Monday, May 10, 2010
Life, In Spite of Me by Kristen Jane Anderson and Tricia Goyer
I have never been critical when it comes to those that attempt-or succeed at committing-suicide. I believe what motivates a person to do so is the lack of hope. It’s not a lack of wanting to live, but rather the deep desire to live, just not seeing the light at the end of their dark tunnel. After reading Kristen Anderson’s Life, In Spite of Me, I am convinced the state of hopelessness is an evil enemy. How could a teenager lay down on a train track in Illinois at the turn of the century and decide it is the best decision at the moment?
In spite of the fact that this is a heavy subject, Tricia Goyer did an amazing job at keeping Life, In Spite of Me a light read. I was flipping pages so quickly it was no surprise when I completed the book in less than a day. There is no fluff or fillers, and although Kristen takes a lot of time explaining how she was feeling at each turn of the page, the pace doesn’t creep or stop. This is a story that keeps producing new details and enlightenment as you go. And you want to keep going because she holds nothing back. If there is blame, she takes it. If she was confused, felt let down, or downright mad, Kristen lets the reader know.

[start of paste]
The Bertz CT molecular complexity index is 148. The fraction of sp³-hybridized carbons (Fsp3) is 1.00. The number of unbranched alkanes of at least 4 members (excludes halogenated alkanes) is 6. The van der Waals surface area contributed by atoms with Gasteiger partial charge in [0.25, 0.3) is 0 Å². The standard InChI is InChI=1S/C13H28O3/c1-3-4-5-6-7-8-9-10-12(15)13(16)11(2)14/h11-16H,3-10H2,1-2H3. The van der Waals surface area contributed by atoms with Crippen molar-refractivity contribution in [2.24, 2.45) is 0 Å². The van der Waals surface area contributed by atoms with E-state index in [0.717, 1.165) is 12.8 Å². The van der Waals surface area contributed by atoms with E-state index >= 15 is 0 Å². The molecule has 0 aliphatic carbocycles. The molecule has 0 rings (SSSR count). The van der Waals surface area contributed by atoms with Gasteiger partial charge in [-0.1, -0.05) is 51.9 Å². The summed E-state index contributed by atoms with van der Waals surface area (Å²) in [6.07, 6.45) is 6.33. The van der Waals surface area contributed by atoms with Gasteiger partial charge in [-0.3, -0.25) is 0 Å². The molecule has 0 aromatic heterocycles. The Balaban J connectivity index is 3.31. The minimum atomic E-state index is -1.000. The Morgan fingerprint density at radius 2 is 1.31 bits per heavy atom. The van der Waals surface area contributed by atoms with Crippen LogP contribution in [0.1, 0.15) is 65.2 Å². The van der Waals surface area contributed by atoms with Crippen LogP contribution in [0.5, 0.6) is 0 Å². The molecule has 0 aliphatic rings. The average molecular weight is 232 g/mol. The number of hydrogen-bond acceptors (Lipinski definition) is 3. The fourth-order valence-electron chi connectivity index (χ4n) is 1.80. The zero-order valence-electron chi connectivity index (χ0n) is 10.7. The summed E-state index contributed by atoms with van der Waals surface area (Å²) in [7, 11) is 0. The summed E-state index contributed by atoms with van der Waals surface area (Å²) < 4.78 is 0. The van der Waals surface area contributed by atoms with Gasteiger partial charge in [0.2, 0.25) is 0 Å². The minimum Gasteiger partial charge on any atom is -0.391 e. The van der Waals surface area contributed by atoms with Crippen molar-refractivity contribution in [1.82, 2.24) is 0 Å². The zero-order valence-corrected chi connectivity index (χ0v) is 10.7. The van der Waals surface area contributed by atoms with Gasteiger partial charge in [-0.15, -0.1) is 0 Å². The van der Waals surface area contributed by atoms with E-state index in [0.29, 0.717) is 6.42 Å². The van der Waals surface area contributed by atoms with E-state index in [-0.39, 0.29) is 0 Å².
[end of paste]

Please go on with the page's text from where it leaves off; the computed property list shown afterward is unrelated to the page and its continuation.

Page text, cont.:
As a former hospital employee, I am impressed with the graphic detail she uses in explaining the accident and medical procedures that followed. I was captivated by the raw emotion I felt as she described the moments following the accident. A genuine spirit of confusion and ultimately remorse is obvious as she attempts to heal from an event that overwhelmed her. The reader will not be inclined to view her with judgment nor would you say she is a victim. It’s an extraordinary event that altered her for the better, especially if you believe eternity trumps this life.
What completes the book is a small entry at the end by Kristen’s Mom, Jan. She adds to the story by sharing her heart felt emotions as they relate to the accident and Kristen’s healing. In the end it boiled down to the fact that the Anderson’s were the typical Christian family that believed going to church and doing the right thing was what mattered. Jan admits that “Before all this…we went to church and Sunday School.….we prayed before bed and before meals, but we didn’t know there was more….we didn’t know we could have a personal relationship with Jesus.”
I closed the back cover impressed that an event so shocking could have a happy ending. All things really do work together for those that do good, and Kristen’s life is an example of how it works. Life in Spite of Me is a vehicle to broadcast the message that there is hope and a future even if at the moment things look bad. Kristen is a hero in my book and I believe God smiles everyday at her spiritual tenacity. Don’t buy a single copy of this book. Buy at least two-one for you, and one to share.
Hardcover: 224 pages
Publisher: Multnomah Books; 1 edition (May 4, 2010)
Product Dimensions: 9.1 x 6 x 0.9 inches